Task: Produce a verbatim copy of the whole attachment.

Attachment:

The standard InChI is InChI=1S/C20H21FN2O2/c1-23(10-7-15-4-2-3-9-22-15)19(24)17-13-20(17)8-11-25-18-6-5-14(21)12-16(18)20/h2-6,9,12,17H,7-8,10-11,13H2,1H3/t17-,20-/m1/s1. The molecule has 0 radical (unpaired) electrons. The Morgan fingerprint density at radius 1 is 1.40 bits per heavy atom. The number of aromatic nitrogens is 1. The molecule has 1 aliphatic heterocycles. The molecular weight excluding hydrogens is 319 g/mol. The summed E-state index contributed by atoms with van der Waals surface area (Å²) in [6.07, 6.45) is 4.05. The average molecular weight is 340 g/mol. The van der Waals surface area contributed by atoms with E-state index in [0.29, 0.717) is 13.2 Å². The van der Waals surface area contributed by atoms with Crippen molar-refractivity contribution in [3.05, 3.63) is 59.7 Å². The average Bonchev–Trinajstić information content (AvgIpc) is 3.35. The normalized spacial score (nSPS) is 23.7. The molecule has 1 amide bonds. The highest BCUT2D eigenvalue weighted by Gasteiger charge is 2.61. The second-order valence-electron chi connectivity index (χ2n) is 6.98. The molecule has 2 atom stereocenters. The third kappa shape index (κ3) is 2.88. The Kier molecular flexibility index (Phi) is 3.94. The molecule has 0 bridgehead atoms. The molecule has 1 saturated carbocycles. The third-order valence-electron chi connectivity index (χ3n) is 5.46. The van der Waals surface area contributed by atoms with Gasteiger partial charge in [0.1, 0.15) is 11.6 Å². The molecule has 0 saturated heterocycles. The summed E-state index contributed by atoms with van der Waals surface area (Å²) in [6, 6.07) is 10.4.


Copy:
The standard InChI is InChI=1S/C20H21FN2O2/c1-23(10-7-15-4-2-3-9-22-15)19(24)17-13-20(17)8-11-25-18-6-5-14(21)12-16(18)20/h2-6,9,12,17H,7-8,10-11,13H2,1H3/t17-,20-/m1/s1. The molecule has 0 radical (unpaired) electrons. The Morgan fingerprint density at radius 1 is 1.40 bits per heavy atom. The number of aromatic nitrogens is 1. The molecule has 1 aliphatic heterocycles. The molecular weight excluding hydrogens is 319 g/mol. The summed E-state index contributed by atoms with van der Waals surface area (Å²) in [6.07, 6.45) is 4.05. The average molecular weight is 340 g/mol. The van der Waals surface area contributed by atoms with E-state index in [0.29, 0.717) is 13.2 Å². The van der Waals surface area contributed by atoms with Crippen molar-refractivity contribution in [3.05, 3.63) is 59.7 Å². The average Bonchev–Trinajstić information content (AvgIpc) is 3.35. The normalized spacial score (nSPS) is 23.7. The molecule has 1 amide bonds. The highest BCUT2D eigenvalue weighted by Gasteiger charge is 2.61. The second-order valence-electron chi connectivity index (χ2n) is 6.98. The molecule has 2 atom stereocenters. The third kappa shape index (κ3) is 2.88. The Kier molecular flexibility index (Phi) is 3.94. The molecule has 0 bridgehead atoms. The molecule has 1 saturated carbocycles. The third-order valence-electron chi connectivity index (χ3n) is 5.46. The van der Waals surface area contributed by atoms with Gasteiger partial charge in [0.1, 0.15) is 11.6 Å². The molecule has 0 saturated heterocycles. The summed E-state index contributed by atoms with van der Waals surface area (Å²) in [6, 6.07) is 10.4.